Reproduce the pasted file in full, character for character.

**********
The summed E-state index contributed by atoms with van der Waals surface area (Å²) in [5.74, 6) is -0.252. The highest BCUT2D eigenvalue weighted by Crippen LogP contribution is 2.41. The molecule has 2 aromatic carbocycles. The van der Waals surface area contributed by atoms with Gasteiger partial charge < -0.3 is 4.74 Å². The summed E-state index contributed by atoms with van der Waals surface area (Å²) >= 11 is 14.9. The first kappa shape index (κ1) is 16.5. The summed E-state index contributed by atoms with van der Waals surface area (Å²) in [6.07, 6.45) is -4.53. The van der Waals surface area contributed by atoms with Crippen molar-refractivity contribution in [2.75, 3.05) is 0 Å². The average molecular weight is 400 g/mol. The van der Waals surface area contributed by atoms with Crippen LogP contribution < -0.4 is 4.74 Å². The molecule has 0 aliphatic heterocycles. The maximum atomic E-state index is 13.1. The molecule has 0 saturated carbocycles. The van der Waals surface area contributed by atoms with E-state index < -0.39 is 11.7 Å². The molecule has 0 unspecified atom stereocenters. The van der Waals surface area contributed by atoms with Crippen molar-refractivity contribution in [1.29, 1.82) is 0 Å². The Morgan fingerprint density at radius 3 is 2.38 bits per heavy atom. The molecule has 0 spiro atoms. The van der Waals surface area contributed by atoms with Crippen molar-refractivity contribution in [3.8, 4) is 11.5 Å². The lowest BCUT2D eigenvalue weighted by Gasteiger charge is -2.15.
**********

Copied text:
The summed E-state index contributed by atoms with van der Waals surface area (Å²) in [5.74, 6) is -0.252. The highest BCUT2D eigenvalue weighted by Crippen LogP contribution is 2.41. The molecule has 2 aromatic carbocycles. The van der Waals surface area contributed by atoms with Gasteiger partial charge < -0.3 is 4.74 Å². The summed E-state index contributed by atoms with van der Waals surface area (Å²) >= 11 is 14.9. The first kappa shape index (κ1) is 16.5. The summed E-state index contributed by atoms with van der Waals surface area (Å²) in [6.07, 6.45) is -4.53. The van der Waals surface area contributed by atoms with Crippen molar-refractivity contribution in [2.75, 3.05) is 0 Å². The average molecular weight is 400 g/mol. The van der Waals surface area contributed by atoms with Crippen LogP contribution < -0.4 is 4.74 Å². The molecule has 0 aliphatic heterocycles. The maximum atomic E-state index is 13.1. The molecule has 0 saturated carbocycles. The van der Waals surface area contributed by atoms with E-state index < -0.39 is 11.7 Å². The molecule has 0 unspecified atom stereocenters. The van der Waals surface area contributed by atoms with Crippen molar-refractivity contribution in [1.29, 1.82) is 0 Å². The Morgan fingerprint density at radius 3 is 2.38 bits per heavy atom. The molecule has 0 spiro atoms. The van der Waals surface area contributed by atoms with Crippen molar-refractivity contribution in [3.8, 4) is 11.5 Å². The lowest BCUT2D eigenvalue weighted by Gasteiger charge is -2.15.